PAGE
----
A 'Jennifer Government' Vibe
Putting aside the froth that invariably erupts all over The Reg the moment someone mentions "faith" or "religion", AC @ 09:17 01/09 made an important point. Technology has a place in education, sure: a very important place. But it must be introduced at appropriate times, and not used as an easy alternative to actual education.
I remember throwing a minor paddy as a v. small person because I hated maths and didn't see why I couldn't have a calculator. The parental units sat me down and patiently (really patiently) explained that being able to do maths with a calculator isn't really "being able to do maths". It's "knowing what buttons to press on a calculator". Once I'd proved that I understood the concepts behind the subject, then I'd be allowed to use a calculator.
I sulked a bit at the time but I have to admit that even then, when I thought about it, this kind of made sense to me. And as an adult I'm bloody grateful to the parents and teachers that they didn't just give in to my childish demands then. The odd thing is I actually find I really like maths now.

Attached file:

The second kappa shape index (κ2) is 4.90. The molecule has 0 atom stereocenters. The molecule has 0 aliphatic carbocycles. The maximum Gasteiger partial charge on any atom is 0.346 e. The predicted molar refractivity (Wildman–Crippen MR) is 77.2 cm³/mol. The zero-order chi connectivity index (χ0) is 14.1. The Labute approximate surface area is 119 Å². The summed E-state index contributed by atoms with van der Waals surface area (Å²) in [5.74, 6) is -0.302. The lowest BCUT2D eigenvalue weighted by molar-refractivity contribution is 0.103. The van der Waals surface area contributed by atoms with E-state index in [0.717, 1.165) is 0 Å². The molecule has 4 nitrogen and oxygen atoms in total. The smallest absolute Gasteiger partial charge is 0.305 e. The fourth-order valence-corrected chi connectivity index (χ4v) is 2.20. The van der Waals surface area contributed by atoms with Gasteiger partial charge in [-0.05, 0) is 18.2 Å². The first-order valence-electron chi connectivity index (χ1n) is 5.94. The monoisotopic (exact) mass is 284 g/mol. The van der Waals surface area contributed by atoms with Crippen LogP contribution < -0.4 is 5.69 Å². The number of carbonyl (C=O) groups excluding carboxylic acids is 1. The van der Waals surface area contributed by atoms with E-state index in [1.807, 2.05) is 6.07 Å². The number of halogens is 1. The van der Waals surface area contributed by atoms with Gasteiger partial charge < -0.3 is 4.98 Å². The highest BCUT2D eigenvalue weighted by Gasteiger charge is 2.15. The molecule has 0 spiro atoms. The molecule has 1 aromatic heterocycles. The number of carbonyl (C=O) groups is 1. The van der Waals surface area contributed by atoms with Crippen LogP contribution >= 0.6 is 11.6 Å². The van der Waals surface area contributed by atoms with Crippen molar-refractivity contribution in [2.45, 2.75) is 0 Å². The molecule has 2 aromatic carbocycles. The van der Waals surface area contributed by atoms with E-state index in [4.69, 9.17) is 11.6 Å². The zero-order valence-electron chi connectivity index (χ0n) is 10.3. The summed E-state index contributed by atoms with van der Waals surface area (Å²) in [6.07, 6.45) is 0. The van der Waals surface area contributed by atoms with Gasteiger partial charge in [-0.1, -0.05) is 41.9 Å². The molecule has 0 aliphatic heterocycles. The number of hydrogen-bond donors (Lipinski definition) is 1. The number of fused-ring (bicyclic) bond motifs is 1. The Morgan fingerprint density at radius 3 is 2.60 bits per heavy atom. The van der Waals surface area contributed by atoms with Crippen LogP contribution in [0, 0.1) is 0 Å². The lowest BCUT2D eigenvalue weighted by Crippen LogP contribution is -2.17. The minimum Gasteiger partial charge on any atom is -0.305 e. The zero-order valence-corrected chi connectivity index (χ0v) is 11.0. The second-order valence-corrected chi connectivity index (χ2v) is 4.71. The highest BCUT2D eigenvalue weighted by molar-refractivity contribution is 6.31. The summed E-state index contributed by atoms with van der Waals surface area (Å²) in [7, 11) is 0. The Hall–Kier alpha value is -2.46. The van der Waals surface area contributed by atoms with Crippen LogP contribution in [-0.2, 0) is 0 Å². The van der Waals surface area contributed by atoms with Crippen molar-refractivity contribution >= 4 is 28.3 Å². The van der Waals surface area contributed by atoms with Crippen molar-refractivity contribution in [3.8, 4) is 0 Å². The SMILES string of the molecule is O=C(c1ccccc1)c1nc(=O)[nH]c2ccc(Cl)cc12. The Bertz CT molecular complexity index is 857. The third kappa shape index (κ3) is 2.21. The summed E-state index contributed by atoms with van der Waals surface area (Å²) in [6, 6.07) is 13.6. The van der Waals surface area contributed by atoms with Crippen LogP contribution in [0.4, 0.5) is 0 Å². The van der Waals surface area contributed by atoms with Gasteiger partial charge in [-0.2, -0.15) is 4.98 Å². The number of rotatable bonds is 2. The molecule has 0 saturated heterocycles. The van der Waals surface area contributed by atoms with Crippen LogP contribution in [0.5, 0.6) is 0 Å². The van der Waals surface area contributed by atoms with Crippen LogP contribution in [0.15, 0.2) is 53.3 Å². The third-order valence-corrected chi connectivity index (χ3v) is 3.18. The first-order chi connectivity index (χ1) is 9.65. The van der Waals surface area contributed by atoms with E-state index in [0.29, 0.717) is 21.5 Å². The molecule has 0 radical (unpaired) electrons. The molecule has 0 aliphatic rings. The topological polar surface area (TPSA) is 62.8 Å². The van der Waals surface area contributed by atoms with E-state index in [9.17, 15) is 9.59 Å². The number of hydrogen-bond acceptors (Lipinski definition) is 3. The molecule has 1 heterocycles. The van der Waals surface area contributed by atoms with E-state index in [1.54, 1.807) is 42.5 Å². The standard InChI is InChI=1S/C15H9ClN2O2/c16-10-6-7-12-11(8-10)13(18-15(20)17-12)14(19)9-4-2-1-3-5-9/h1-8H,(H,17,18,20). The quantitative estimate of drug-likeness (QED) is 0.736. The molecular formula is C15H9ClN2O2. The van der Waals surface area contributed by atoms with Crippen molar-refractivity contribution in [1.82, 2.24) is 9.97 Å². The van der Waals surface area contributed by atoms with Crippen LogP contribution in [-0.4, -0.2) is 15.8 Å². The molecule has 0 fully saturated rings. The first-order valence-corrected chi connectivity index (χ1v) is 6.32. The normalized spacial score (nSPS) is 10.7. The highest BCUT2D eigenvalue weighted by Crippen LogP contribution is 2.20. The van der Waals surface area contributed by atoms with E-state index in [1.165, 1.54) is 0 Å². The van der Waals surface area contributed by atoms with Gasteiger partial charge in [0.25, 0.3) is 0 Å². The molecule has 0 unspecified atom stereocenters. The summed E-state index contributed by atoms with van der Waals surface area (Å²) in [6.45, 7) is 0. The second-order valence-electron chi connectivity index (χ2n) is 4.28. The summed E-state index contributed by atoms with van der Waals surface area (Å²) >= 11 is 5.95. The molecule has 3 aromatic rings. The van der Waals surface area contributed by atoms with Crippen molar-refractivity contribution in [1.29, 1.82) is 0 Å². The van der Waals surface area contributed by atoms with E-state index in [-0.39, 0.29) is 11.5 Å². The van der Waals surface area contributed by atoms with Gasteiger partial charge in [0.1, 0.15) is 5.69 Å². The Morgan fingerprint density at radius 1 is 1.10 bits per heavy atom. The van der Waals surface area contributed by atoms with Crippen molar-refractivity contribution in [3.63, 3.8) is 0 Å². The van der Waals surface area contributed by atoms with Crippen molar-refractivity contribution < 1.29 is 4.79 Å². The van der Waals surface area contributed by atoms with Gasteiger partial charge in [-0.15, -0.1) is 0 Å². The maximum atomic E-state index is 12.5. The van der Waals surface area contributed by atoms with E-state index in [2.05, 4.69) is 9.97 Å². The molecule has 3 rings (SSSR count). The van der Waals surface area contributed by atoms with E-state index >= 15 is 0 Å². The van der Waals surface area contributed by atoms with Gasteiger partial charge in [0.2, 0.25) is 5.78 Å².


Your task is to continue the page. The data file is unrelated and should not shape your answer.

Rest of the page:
But that aside, what struck me about this story was the 'Jennifer Government' vibe it had. Yes, I know it's a private school, and therefore in theory it can do whatever it wants (and yes, it's run by religious people anyway -- cue aforementioned hysteria). Still, I can't help thinking that submitting an entire school's equipment supplies to one single multinational corporation is a step towards imposing a pseudo-education in which history, economics and other similarly... flexible... subjects are redefined to suit the corporation's own desires.